What is “coolness”?
Words are tricky. This philosopher guy, Derrida, once pointed out that words and ideas are all attached to one another like a big web or network, but the web itself is attached to nothing. The word/idea “rock” has nothing do with an actual lump of minerals, except in our collective memory. The whole mass of meaning floats. There’s no anchor.
So when I say “coolness,” we’ll have to at least take a second to figure out what I might mean.
No culture worships this quality more ardently than ours in the US. The vast majority of our cultural icons embody it – figures emblematic of wild West lore, gangster lore, entertainment industry lore, and so on. John Wayne. Al Capone. Drake? We foist coolness on famous figures who eschewed it in real life, like Einstein or Lincoln, and even on certain animals like panthers or falcons.
Coolness is an aura of infallibility that rebuffs any weakness – including insecurity, confusion, or dependence that makes one vulnerable. Coolness implies the individual is a source, a sun of personal charisma. Even alienated characters, if they’re cool, attract the audience who “gets” them, just as each peer group defines its own style of cool. Across the board, though, cool figures exude confidence – an immunity to bungling, embarrassment, and indecision that elevates them in the eyes of others.
But because words float around, we sometimes conflate coolness with positivity. In conversation, we use “cool!” as a synonym for laudable, so we might potentially mix it up with goodness. However, there’s a world of difference. Take Mother Teresa for instance: what she did in Calcutta was “really cool,” but did she embody any of the “coolness” described above? Would Kanye West rap about her? Not exactly.
Alcoholics often drink to feel cool. At least, as a practicing alcoholic, I did. And you know what? I succeeded with flying colors – again, and again, and again – in my own mind. Of the thousands of drinks I took, the only one that failed to cool-ify me… was my last.
Today, when I try to go back mentally and recreate that sense of “coolness,” what I arrive at is a sense of a force field, a glow of indifference highlighting me as subtly superior. Louisa with a few drinks in her was undaunted by whatever (imagined) disapproval mainstream dolts cast her way. Fuck ’em! Some part of me watched myself and approved, finding ways to make you think I didn’t care what you thought.
Shitfaced, I was even cooler. I became a rugged individual, a Rambo against social decorum, yet slinky and wily, sorta like Catwoman. Your cool may differ. Yet whether boisterous or aloof, we all seek the same sense of impervious, indifferent badassery – a condescending dismissal of the humanity around us. We’re keen. We’re cocky. We know shit.
But all we’ve done, in reality, is swallow some liquid.
Sobriety, on the other hand, demands rigorous honesty. People who cannot recover are “constitutionally incapable of being honest with themselves.” In my eyes, coolness comes down to a form of inner dishonesty which, for us, can be lethal. The friends I see struggling most in AA – the ones who keep relapsing, almost dying, or who eventually do die – are the ones I sense still worshipping this false god.
As hard as it may seem, rigorous honesty means giving up the illusion of coolness. It means ceasing to worship at that altar, unmasking that ideal as empty and pointless. It means grasping and accepting that everyone – not just us, but everyone – is fallible, vulnerable, incomplete, and often scared. Sure, some people with emotional defenses close their minds to these flaws, but they still suffer them, and to the degree that they deny them, they will never find peace.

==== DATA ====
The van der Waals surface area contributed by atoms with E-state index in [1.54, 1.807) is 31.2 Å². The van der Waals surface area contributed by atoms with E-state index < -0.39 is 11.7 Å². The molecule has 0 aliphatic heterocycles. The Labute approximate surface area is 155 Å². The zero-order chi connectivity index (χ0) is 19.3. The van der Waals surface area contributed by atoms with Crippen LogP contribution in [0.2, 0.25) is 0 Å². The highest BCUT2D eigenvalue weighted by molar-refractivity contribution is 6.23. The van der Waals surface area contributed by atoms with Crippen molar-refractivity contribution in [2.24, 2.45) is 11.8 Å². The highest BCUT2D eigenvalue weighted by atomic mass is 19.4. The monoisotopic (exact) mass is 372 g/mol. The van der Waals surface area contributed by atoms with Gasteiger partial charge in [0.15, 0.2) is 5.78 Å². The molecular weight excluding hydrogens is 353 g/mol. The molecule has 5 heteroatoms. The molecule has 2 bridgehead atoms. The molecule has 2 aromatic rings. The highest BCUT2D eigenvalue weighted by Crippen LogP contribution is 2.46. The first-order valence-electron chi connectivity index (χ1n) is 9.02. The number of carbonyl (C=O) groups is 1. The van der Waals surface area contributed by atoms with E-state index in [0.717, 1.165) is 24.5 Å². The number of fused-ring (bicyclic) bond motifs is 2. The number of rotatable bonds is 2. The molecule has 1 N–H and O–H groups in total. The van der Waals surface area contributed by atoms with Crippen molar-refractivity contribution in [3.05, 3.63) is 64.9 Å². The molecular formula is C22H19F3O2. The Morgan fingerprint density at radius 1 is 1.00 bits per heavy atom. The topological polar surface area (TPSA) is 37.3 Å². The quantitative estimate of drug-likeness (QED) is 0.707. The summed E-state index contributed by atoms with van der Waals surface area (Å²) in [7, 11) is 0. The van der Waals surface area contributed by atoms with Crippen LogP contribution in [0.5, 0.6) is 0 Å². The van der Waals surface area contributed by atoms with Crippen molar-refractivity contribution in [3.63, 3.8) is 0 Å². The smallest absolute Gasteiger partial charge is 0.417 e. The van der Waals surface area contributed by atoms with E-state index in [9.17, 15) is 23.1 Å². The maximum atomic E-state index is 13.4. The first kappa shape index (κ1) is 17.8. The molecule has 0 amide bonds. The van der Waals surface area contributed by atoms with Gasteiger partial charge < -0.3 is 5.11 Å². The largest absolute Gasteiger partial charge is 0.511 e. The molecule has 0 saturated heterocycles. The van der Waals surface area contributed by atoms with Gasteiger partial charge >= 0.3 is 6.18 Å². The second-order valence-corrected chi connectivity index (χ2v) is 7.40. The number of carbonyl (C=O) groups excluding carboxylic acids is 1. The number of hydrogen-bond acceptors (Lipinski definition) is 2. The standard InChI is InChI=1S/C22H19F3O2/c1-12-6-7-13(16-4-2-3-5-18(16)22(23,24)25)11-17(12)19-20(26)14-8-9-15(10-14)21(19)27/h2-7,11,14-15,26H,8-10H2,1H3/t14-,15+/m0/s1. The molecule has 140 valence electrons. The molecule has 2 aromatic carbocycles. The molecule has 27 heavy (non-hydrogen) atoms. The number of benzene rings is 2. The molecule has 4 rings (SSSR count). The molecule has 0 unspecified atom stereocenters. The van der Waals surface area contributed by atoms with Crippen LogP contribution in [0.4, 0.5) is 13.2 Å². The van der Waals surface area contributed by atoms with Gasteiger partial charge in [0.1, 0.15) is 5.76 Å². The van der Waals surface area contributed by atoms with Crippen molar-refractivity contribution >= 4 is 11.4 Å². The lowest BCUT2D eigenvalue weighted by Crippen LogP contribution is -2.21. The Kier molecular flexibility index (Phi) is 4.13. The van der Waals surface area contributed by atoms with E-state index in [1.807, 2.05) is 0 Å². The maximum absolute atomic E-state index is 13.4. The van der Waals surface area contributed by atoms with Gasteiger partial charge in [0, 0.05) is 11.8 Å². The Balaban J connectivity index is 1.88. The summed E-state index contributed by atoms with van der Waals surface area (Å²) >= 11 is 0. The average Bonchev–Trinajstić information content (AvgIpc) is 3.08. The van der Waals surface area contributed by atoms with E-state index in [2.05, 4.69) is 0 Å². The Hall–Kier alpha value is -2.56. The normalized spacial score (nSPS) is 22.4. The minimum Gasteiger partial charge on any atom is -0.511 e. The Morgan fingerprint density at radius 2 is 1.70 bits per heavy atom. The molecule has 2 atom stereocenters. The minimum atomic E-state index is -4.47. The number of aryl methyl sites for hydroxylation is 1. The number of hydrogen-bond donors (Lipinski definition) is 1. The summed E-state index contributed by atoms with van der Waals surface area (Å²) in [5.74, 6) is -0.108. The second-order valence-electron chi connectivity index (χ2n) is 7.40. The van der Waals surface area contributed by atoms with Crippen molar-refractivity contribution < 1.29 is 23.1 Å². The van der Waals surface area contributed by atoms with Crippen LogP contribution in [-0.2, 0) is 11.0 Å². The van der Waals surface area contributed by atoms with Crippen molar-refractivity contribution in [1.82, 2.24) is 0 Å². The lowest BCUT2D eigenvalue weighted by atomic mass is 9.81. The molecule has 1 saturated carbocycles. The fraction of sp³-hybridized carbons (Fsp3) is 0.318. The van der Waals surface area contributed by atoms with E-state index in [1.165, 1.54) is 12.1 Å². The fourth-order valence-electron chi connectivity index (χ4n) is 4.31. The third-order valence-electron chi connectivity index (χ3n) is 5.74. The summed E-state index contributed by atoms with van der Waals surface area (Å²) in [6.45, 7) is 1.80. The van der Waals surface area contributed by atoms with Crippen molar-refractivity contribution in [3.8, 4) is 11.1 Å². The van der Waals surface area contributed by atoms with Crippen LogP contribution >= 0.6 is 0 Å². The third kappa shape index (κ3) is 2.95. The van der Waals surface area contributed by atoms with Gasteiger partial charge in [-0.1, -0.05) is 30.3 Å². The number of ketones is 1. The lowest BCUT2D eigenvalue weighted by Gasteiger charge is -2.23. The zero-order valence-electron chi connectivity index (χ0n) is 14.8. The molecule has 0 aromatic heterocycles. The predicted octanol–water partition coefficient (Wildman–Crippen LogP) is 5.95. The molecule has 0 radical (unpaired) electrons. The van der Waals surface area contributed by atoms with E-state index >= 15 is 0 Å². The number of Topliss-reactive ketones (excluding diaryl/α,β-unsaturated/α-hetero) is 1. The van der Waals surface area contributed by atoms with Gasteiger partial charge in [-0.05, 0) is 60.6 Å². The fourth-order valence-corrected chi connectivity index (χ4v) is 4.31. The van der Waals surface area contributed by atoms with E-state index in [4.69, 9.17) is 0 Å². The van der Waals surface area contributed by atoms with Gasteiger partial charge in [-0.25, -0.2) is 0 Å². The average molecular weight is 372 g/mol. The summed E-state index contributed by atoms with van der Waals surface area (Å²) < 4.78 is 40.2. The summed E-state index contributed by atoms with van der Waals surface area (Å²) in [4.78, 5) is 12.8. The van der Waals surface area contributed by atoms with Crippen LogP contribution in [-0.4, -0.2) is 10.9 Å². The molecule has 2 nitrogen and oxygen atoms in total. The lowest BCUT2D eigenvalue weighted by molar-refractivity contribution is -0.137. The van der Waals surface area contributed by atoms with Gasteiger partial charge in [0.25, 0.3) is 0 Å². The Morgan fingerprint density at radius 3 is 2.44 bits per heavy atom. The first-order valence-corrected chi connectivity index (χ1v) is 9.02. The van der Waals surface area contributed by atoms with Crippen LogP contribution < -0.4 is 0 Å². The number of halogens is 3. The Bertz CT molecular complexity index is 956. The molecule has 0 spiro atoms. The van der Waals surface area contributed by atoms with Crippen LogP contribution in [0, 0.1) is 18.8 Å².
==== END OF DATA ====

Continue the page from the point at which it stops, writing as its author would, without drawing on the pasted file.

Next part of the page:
To be human is to not know what the fuck you’re doing at least half the time. It’s struggling with worry and insecurity, wanting to be liked even when you don’t want to. It’s meaning well, but having stuff not work out, and looking stupid. We’re vulnerable, fragile, and frequently lost. Coolness pretends to banish all this – but it lies.
To be human, fundamentally, is to be incomplete. We are each of us a tiny bubble of life, broken off from a greater source that is living-ness, the whole of god. Being isolated is painful. It’s hard to be sealed off in our yardage of skin, encapsulated in our lonely skulls – because our true essence is we. God is we – the manifold of all beings. For this reason, what fuels us most is connection to others – compassion, collaboration, love – not in our glory, but in our humbleness – our simplest human state.
Those who can’t stay sober – many are trying to worship both gods: the god of love and the god of “fuck off, bitches.” Some are addicted to imagined admiration, but most are simply grasping for a life-ring. A few still glorify partying as a form of rebellion: “Fuck, yeah, we gonna rip it up tonight!” (meaning they’re going to ingest things). Others retreat into the cool of morose isolation, of just not giving a shit.
The antithesis of coolness is caring deeply. That means we do give a shit about what matters, including others’ welfare. We’re forever working toward something constructive, remaining true even when the going gets tough. For me, the source that loans me the power to care passionately is god. I have enough; I can take a risk and reach toward you. Ironically, the more we renounce coolness, the greater our capacity to generate acts of goodness that could be deemed “cool.”
Only when I acknowledge that I’m not an island, when I admit to god all the weaknesses and wounds my ego denies, do I open myself to a loving power that completes me, rather than the drink that only seems to. Love – that energy we can pass on in a thousand forms, not of coolness, but of warmth – is ultimately the power that keeps us sober.